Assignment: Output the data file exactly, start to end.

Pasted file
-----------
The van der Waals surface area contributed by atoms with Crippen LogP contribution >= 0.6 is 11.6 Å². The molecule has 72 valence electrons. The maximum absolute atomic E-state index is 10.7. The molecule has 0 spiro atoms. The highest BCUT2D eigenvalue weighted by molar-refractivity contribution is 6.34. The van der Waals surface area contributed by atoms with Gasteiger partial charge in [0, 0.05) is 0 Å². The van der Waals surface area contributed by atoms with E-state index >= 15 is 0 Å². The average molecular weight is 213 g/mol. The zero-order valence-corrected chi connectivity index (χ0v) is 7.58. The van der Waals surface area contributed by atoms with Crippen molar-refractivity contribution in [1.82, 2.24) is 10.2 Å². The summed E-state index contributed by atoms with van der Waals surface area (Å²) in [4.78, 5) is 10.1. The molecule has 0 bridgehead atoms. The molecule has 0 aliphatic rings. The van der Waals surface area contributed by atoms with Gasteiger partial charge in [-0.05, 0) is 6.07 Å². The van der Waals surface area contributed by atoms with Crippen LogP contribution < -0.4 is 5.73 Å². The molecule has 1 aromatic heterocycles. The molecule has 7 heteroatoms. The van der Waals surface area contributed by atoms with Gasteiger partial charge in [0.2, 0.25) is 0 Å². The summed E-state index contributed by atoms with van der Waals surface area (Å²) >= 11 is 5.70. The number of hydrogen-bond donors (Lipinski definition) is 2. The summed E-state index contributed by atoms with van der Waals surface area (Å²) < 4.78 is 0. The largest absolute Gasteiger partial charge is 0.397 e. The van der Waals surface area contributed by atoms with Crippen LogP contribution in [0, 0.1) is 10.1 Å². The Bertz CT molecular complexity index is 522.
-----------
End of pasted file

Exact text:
The van der Waals surface area contributed by atoms with Crippen LogP contribution >= 0.6 is 11.6 Å². The molecule has 72 valence electrons. The maximum absolute atomic E-state index is 10.7. The molecule has 0 spiro atoms. The highest BCUT2D eigenvalue weighted by molar-refractivity contribution is 6.34. The van der Waals surface area contributed by atoms with Gasteiger partial charge in [0, 0.05) is 0 Å². The van der Waals surface area contributed by atoms with E-state index >= 15 is 0 Å². The average molecular weight is 213 g/mol. The zero-order valence-corrected chi connectivity index (χ0v) is 7.58. The van der Waals surface area contributed by atoms with Crippen molar-refractivity contribution in [1.82, 2.24) is 10.2 Å². The summed E-state index contributed by atoms with van der Waals surface area (Å²) in [4.78, 5) is 10.1. The molecule has 0 bridgehead atoms. The molecule has 0 aliphatic rings. The van der Waals surface area contributed by atoms with Gasteiger partial charge in [-0.05, 0) is 6.07 Å². The van der Waals surface area contributed by atoms with Crippen LogP contribution < -0.4 is 5.73 Å². The molecule has 1 aromatic heterocycles. The molecule has 7 heteroatoms. The van der Waals surface area contributed by atoms with Gasteiger partial charge in [0.2, 0.25) is 0 Å². The summed E-state index contributed by atoms with van der Waals surface area (Å²) >= 11 is 5.70. The number of hydrogen-bond donors (Lipinski definition) is 2. The summed E-state index contributed by atoms with van der Waals surface area (Å²) < 4.78 is 0. The largest absolute Gasteiger partial charge is 0.397 e. The van der Waals surface area contributed by atoms with Crippen LogP contribution in [0, 0.1) is 10.1 Å². The Bertz CT molecular complexity index is 522.